Learning objectives
Algorithms from basic_graph_alg.h 
Computing strongly connected components with STRONG_COMPONENTS() 
The header file
basic_graph_alg.h
declares, among others, the basic graph algorithms for
traversing a graph systematically and decomposing it into components.
Thereof, we already came to know
TOPSORT()
for topological sorting,
BFS()
for breadth first search, and
DFS_NUM()
for depth first search with
numbering.
The function DFS()
works as
DFS_NUM()
; it does not carry out a numbering
of the nodes with DFS numbers and completion numbers, though. Its
signature is
list<node> DFS(graph& G, node s, node_array<bool>& reached);
It starts a depth first search in the node s
and
visits all reachable nodes v
whose associated value
reached[v]
has been set to false
before the call; it then changes
reached[v]
to true
. So the
search can be restricted a priori by means of the node array
reached
; in most cases, it is initialized with the
default value false
, so that
DFS()
searches the whole graph. The function
returns a list of the nodes reached during the search.
A directed graph is called strongly connected if each node is reachable from each other node via a path. A strongly connected component is a maximal strongly connected subgraph. Figure 5.19 shows a graph with 4 strongly connected components. In each such component, each node is reachable from each other node; if the component is left, there is no way back any more.
The strongly connected components of a graph can be
computed with the function STRONG_COMPONENTS()
. Besides
the graph itself, it needs a node_array<int>
compnum
as an argument. This node array must be
valid on the graph; for each node, the number of the component
that it belongs to will be recorded therein; the numbering
starts with 0. Nodes with the same compnum
value belong to the same strongly connected component. The
function returns the number of components found.
As an example of use, we want to find out the strongly connected components of our neighborhood graph of 4letter words. Is it possible that there is only one strongly connected component, that is, that each word can be derived into each other word? Or does the graph decompose into a great many small components? LEDA will give us the answer in a moment!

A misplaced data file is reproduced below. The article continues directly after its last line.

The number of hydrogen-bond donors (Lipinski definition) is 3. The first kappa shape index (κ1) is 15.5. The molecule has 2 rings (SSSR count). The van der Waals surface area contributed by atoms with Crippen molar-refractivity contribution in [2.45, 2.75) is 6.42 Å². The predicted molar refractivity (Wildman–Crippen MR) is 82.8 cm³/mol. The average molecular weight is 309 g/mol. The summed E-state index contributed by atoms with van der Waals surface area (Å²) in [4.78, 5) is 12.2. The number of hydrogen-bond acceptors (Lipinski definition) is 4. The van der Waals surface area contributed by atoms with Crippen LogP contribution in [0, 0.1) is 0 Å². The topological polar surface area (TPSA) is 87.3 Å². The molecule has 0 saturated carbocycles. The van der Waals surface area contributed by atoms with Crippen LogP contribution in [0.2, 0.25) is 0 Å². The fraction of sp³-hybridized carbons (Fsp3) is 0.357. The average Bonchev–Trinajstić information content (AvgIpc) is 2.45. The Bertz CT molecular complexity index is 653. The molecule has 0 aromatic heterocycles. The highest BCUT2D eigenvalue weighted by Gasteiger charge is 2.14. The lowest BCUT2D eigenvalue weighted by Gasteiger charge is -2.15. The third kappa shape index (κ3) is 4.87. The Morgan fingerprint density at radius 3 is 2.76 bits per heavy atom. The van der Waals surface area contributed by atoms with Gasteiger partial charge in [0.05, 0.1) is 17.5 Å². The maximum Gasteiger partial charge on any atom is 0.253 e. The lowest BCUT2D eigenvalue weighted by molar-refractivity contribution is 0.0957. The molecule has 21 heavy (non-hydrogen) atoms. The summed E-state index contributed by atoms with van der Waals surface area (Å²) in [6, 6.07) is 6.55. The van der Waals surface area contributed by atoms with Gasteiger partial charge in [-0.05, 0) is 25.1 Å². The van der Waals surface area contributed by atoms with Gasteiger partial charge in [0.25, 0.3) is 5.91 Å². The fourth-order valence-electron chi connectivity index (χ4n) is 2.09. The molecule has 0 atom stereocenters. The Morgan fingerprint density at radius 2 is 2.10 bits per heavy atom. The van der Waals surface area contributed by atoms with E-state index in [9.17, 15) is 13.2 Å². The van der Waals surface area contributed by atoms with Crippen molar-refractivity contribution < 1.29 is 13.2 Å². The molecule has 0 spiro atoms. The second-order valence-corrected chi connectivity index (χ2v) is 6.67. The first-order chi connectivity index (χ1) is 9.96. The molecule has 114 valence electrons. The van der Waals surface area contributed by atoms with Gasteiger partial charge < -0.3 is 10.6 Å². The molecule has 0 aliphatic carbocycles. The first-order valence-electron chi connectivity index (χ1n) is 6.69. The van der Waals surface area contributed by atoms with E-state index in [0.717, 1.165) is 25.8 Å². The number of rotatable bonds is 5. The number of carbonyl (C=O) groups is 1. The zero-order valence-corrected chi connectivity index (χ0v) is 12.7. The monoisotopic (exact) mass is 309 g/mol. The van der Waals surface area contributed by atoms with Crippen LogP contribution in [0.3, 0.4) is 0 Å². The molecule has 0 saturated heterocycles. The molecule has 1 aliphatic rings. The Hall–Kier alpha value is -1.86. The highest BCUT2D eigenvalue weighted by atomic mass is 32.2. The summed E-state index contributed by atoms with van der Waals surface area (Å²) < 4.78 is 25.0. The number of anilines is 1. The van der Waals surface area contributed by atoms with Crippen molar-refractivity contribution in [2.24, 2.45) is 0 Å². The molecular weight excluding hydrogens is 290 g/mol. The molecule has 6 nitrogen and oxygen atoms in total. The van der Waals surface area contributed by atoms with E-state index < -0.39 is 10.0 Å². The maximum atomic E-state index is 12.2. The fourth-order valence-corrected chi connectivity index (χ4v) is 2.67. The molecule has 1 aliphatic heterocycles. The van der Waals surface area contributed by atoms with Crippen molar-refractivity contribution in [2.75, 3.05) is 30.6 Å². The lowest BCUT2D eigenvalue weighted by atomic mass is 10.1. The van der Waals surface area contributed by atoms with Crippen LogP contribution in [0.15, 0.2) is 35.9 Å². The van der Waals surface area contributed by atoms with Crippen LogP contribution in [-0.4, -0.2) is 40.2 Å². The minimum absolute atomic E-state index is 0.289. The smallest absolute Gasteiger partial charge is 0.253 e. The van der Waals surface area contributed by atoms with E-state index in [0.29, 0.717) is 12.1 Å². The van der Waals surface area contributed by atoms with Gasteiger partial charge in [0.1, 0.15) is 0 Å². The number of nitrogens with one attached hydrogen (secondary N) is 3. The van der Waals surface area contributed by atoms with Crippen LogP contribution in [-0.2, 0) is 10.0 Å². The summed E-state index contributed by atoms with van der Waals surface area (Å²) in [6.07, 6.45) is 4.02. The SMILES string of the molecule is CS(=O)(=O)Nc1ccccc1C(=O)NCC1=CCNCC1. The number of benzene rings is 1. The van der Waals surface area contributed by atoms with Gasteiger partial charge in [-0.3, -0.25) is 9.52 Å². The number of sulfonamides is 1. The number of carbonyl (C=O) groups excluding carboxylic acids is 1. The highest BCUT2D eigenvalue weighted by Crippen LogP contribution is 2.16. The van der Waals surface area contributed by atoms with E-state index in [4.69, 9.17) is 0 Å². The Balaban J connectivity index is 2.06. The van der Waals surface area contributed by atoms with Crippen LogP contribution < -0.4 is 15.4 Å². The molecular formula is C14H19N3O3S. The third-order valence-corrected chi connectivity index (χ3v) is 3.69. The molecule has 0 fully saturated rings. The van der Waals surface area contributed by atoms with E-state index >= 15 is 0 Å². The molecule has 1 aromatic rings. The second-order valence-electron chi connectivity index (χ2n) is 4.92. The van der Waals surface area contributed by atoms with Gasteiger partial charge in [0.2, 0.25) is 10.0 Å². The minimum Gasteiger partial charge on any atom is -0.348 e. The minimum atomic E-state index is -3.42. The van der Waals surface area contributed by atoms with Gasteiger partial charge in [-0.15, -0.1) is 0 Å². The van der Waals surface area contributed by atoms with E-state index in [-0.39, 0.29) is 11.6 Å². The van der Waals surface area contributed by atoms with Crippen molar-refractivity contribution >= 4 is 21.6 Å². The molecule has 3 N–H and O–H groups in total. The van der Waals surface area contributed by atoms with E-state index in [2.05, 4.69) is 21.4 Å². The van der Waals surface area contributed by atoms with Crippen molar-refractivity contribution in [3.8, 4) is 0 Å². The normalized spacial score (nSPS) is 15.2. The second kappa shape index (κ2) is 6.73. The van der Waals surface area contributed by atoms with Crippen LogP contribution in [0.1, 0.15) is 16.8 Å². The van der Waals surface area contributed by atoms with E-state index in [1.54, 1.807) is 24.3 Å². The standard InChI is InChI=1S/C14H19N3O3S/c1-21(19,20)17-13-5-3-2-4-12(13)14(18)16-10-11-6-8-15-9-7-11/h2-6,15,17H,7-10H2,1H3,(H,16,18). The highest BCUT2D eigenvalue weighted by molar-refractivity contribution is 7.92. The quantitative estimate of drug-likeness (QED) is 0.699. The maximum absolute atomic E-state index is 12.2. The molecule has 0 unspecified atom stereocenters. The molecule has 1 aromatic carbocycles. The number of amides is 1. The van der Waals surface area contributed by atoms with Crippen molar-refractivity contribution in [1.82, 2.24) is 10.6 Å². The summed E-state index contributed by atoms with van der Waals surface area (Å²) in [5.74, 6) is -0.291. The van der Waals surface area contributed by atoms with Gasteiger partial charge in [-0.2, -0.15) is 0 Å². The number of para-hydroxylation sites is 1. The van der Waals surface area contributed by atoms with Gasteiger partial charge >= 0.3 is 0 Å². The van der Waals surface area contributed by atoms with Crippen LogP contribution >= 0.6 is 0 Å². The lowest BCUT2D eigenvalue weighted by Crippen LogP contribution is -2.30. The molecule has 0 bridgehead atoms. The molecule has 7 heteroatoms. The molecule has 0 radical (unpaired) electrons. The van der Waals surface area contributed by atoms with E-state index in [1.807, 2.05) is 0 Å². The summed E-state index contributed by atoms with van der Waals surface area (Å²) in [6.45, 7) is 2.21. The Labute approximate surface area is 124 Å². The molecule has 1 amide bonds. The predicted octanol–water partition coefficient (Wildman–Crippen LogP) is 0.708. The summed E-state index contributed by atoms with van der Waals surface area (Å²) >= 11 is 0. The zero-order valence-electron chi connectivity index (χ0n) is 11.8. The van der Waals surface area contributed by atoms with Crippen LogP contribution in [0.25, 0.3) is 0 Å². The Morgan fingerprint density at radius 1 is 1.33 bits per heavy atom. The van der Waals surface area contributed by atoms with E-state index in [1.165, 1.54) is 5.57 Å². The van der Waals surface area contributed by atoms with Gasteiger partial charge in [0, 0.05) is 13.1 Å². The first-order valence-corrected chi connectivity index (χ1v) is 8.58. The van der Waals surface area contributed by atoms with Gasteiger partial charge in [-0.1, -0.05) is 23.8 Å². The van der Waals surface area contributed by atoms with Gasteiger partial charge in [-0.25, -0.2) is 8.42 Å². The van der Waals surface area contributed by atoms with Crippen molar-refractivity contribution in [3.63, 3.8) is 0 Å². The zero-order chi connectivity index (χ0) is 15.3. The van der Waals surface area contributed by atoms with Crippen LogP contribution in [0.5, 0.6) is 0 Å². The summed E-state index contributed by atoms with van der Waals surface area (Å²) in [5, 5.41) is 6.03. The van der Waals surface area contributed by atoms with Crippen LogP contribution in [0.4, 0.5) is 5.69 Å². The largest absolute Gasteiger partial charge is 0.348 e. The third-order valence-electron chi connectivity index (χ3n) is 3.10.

We build up the graph, compute the strongly connected components, sort these according to the number of nodes (words) contained in them, and output them according to this ordering.
#include <LEDA/graph.h> #include <LEDA/d_array.h> #include <LEDA/list.h> #include <LEDA/basic_graph_alg.h> #include <LEDA/array.h> #include <fstream> #include <iostream> using leda::GRAPH; using leda::node; using leda::edge; using leda::node_array; using leda::d_array; using leda::array; using leda::string; using leda::list; using std::cout; using std::cin; int main() { std::ifstream is("Data/4LetterWords.txt"); GRAPH<string, int> G; d_array <string, node> D; string s; // Read all words. Each word becomes a node of G while (is >> s) { node v = G.new_node(s); D[s] = v; // Which node belongs to which word? // Find all adjacent words and record adjacency in G // Step through all 4 letters of s for(int i = 0; i < 4; i++) { string s_adjacent = s; // Step through all letters of the alphabet for(char c = 'A'; c <= 'Z'; c++) { if(c == s[i]) continue; // Candidate adjacent word: replace letter i s_adjacent[i] = c; if(D.defined(s_adjacent)) { // Adjacent word found G.new_edge(D[s], D[s_adjacent], 0); // G.new_edge(D[s_adjacent], D[s], 0); // see below } } } } G.make_bidirected(); // by this we don't need to insert reverse edges node_array<int> compnum(G);; int num_sccs = STRONG_COMPONENTS(G, compnum); array<list<node> > component(num_sccs); // can't use list_node here! node v; forall_nodes(v, G) component[compnum[v]].append(v); // compare function for lists: L1 > L2 if it has more elements int list_cmp(const list<node>& L1, const list<node>& L2); // sort components according to their size component.sort(list_cmp); // output all components for(int i = 0; i < num_sccs ; i++) { int size = component[i].size(); cout << "\nComponent: " << i << " Size: " << size << "\n"; forall(v, component[i]) cout << G.inf(v) << " "; cout << "\n"; } } int list_cmp(const list<node>& L1, const list<node>& L2) { int size1 = L1.size(); // list_node has no size() method int size2 = L2.size(); if(size1 < size2) return +1; else if(size1 > size2) return 1; else return 0; }
The (shortened) output of this program is:
Component: 0 Size: 3767 AAHS AALS ABAS ABBA ABBE ABED ABET ABLE ABLY ABOS ABUT ABYE ABYS ACED ACES ACHE ACHY ACID ACME ACNE ACRE ACTA ACTS ACYL ADDS ADIT ADOS AEON AERO AERY AFAR AGAR AGAS AGED AGEE AGER AGES AGHA AGIN AGIO AGLY AGMA AGOG AGON AGUE AHEM AIDE AIDS ... Component: 1 Size: 5 GURU JUDO KUDO KUDU KURU Component: 2 Size: 3 ORDO ORZO OUZO Component: 6 Size: 2 SNYE STYE ... Component: 12 Size: 2 APSE ARSE Component: 75 Size: 1 EXPO ... Component: 76 Size: 1 ZOIC
So there are 77 components altogether. Very most words are contained in one huge component with 3767 words. The next smaller component is indeed very small and comprises only 5 words. Most components consist of isolated words.
Important  

Like many other graph algorithms of LEDA,

The function COMPONENTS()
works like the function STRONG_COMPONENTS()
presented here; it considers the underlying
graph
undirected (in the classical
sense), though. So this function is also applicable here.
All functions presented here take a running time of O(n+m).
There are further functions declared in
basic_graph_alg.h
. For example, there is
BICONNECTED_COMPONENTS()
for computing the
biconnected components of a graph.
More information about these functions can be found on the corresponding manual page.
Exercise 64.  In Figure 3.3 we
drew the layers around the word LOVE. Compute these layers
with the function